A Very Lovely Matchbox
His face was a mask. I walked into the office to sit down to tell him and his face was taut in a manner that puzzled me and even frightened me. His face had something to do with what I was about to say, which wasn’t what he hoped to hear, or even anything I would have liked to say, and yet I would be saying it. No one was looking forward to such diagrams of fear.
But earlier I had received something, a document in another meeting with someone else which was composed of words that he had written that placed me into a particular box. It wasn’t an unpleasant or dishonest or poorly regarded box, but it was not at all the box in which I had been dwelling. Instead it was a box about assumptions with no physical form whatsoever. In this box I would have to assume new dimensions, body parts and priorities. It was difficult to fathom.
I’d been living in a very lovely matchbox for years, a box of my own making and it was covered with gold leaves, strung beads and meditational symbols. The matches kept me company.
The document in front of me previously, at the desk of a very large-boned reptilian administrator sitting in front of me with blotchy scales and other eruptions of skin—the document I was holding which had been penned by he wearing the mask, this document all but obliterated my little matchbox. First, the gold leaves on the exterior were confiscated. Then the strung beads. Of course I had strung them myself and collected the leaves. I thought that I could live with this but I kept reading and saw that every last match was to be taken. I’d been betrayed, obviously.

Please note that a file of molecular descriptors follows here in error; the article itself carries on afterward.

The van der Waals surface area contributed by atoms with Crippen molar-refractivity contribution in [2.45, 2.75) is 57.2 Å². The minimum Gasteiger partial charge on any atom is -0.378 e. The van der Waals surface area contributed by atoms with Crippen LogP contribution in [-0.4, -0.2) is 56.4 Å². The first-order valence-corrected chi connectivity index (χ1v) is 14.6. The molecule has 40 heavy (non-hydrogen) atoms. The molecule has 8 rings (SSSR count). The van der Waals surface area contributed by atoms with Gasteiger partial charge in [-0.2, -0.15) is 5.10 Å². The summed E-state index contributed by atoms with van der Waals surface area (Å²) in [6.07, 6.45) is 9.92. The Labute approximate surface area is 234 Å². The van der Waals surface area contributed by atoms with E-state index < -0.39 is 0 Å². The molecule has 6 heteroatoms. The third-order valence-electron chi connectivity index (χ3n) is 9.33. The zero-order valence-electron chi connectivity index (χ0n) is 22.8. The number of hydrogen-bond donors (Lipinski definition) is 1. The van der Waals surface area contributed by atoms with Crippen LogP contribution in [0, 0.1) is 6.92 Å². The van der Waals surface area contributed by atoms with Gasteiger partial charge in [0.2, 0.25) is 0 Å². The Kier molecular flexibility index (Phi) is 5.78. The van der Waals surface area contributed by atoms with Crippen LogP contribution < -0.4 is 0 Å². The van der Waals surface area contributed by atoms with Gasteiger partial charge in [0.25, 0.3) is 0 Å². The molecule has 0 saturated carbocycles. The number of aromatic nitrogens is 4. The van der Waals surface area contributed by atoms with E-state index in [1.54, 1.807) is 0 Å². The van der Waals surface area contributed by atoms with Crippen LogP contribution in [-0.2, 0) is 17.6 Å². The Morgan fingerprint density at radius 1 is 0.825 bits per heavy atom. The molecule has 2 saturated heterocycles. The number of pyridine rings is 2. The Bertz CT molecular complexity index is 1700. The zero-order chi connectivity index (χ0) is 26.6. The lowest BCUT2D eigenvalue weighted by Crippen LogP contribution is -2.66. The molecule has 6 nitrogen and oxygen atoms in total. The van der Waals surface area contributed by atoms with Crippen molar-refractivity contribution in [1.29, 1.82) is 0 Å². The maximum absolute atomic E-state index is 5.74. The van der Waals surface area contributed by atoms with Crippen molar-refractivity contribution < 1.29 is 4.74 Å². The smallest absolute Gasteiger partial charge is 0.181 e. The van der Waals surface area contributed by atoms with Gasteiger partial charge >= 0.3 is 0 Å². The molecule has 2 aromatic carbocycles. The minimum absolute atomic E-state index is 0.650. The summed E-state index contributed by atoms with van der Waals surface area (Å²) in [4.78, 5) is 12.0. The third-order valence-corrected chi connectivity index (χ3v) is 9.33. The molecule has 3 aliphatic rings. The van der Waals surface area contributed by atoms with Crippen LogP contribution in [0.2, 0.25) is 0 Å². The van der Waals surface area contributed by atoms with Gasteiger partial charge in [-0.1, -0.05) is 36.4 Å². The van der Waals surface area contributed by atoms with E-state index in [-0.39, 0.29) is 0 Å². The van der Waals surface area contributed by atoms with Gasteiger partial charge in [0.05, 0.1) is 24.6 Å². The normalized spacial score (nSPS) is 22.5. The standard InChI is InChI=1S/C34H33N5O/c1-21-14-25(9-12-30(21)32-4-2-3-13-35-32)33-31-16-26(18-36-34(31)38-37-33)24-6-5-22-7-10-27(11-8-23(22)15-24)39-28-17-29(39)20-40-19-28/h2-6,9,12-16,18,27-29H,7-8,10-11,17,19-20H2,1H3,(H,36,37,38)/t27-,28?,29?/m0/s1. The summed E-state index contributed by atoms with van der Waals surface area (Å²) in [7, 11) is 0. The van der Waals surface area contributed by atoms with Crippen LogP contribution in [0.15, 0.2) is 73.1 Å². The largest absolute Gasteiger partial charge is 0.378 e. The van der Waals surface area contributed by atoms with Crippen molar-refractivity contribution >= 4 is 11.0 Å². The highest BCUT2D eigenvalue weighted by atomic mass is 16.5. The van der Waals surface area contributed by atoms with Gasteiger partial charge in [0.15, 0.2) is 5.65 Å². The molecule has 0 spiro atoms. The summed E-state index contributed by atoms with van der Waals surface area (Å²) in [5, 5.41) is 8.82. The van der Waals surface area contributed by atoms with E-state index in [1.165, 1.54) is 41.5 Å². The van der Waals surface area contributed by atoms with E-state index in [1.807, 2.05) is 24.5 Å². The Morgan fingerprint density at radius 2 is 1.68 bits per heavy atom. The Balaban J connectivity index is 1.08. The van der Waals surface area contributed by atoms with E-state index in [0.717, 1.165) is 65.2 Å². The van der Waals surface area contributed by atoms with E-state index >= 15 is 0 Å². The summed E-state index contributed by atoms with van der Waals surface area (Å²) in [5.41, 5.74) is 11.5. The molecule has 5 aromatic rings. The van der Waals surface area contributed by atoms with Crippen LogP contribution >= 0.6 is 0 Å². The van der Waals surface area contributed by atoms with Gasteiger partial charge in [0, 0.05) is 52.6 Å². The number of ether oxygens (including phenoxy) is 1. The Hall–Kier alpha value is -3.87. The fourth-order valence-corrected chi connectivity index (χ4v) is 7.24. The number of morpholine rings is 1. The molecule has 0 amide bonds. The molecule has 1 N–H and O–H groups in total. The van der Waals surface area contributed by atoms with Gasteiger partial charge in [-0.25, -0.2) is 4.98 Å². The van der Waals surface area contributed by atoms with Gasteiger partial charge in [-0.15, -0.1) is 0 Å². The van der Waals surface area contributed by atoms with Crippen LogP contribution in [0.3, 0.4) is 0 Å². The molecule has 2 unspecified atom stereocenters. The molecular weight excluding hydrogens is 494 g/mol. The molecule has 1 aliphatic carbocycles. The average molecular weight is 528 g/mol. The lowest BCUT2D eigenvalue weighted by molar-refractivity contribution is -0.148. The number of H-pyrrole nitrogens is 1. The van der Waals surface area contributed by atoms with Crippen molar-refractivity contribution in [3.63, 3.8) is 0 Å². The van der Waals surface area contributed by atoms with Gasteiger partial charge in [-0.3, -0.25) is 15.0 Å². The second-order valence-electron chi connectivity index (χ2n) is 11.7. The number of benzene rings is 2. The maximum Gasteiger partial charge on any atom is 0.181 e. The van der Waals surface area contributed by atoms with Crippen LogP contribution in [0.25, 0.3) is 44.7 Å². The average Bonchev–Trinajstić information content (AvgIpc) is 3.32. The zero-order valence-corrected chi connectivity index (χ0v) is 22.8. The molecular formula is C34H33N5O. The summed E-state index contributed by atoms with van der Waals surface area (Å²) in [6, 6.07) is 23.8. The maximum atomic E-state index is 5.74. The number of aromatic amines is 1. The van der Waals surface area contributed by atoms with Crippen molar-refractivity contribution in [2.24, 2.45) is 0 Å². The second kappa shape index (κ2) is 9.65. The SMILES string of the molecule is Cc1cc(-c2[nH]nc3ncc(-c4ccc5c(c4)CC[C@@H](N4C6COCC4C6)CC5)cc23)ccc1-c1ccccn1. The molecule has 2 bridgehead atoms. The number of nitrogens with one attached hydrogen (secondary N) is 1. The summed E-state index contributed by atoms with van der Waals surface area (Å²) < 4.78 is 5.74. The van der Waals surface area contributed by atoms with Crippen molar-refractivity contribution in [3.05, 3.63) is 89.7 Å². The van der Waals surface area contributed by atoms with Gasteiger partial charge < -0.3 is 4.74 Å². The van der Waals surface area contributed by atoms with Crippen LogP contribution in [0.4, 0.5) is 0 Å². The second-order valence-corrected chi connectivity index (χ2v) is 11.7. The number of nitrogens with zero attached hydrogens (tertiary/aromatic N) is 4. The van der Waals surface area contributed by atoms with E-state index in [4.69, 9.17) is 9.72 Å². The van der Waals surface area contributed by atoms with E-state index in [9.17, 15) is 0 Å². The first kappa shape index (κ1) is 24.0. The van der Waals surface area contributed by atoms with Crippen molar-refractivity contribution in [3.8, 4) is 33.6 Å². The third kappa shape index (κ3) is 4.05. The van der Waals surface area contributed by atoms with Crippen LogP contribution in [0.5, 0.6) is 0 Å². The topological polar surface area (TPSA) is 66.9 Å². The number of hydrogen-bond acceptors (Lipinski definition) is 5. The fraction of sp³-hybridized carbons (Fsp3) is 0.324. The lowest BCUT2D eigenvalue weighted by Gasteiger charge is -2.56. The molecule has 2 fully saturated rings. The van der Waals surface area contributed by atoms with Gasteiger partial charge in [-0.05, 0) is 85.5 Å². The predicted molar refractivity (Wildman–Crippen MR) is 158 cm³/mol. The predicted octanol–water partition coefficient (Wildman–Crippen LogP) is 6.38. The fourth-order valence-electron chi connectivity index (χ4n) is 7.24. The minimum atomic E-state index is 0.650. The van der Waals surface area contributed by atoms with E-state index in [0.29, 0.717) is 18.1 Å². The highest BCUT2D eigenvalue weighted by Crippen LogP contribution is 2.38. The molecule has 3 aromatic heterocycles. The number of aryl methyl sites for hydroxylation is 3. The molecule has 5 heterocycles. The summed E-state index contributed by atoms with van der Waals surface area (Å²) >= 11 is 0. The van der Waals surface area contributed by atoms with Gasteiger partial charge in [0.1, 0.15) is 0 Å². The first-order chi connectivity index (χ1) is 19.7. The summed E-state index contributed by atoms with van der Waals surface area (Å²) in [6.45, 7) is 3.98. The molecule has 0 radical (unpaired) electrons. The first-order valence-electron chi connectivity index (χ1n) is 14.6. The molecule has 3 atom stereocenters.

No one else knew the importance of the matches. They thought I was a hoarder. I sat in that chair and the document trembled in my hands and the reptile across from me panted in her thick suit and I wondered why reptiles were required to wear human attire. It was really uncivil, impolitic. Feet shoved into tight leather. Tail poking out from behind the gabardine jacket. I wished that I had something with which to burn the document. That would have helped.
It wasn’t really fair though, to blame the masked human now— as he sat in front of me with pulled features. He didn’t believe it was in his power to help.
Misunderstood like a sphinx, sputtered the street, or so I thought, looking out the window. The streets spoke not to me but in passing to a companionable gutter. And then I could see in his face, in his mask now, that my displacement had transferred— was about to travel the length from my body out towards his— once he heard what he had expected — though not desired. He would have already unpacked the appropriate face. It wasn’t anything practiced. I’d never seen this face before. He’d kept it hidden. This mask had been forged from previous trauma and reserved for more intimate occasions.
Misunderstood like a sphinx, I thought regarding him and wondering, almost blurting out — what have you done to your face? Instead I spoke about the plan I had devised. I would still lose my box, and all of its adornments but I would retain a few matches. I would have to find my own means of striking them. But they would remain mine.
No one would approve, but no one could object either. After all, no one even knew I existed. If you work in a big Institution and people don’t treat you like a human, then you cease to be a human. That was how I fit inside a matchbox, and began to see the perversity of hierarchical systems. That is why the administrator is reptilian and why I chose to be an insect.
The man with the mask was still human and because he treated me as human I appeared to him in human form. And maybe the mask was about that— he finally saw. But it didn’t matter. I clutched a single match in my bow strings and crawled out the crack under the door. I felt only compassion for those who remained within.
Laynie Browne’s most recent books include, Roseate, Points of Gold (Dusie 2011), The Desires of Letters (Counterpath 2010) and The Scented Fox (Wave 2007). She is co-editor of I’ll Drown My Book: Conceptual Writing by Women (Les Figues, 2012). She currently teaches at University of Arizona.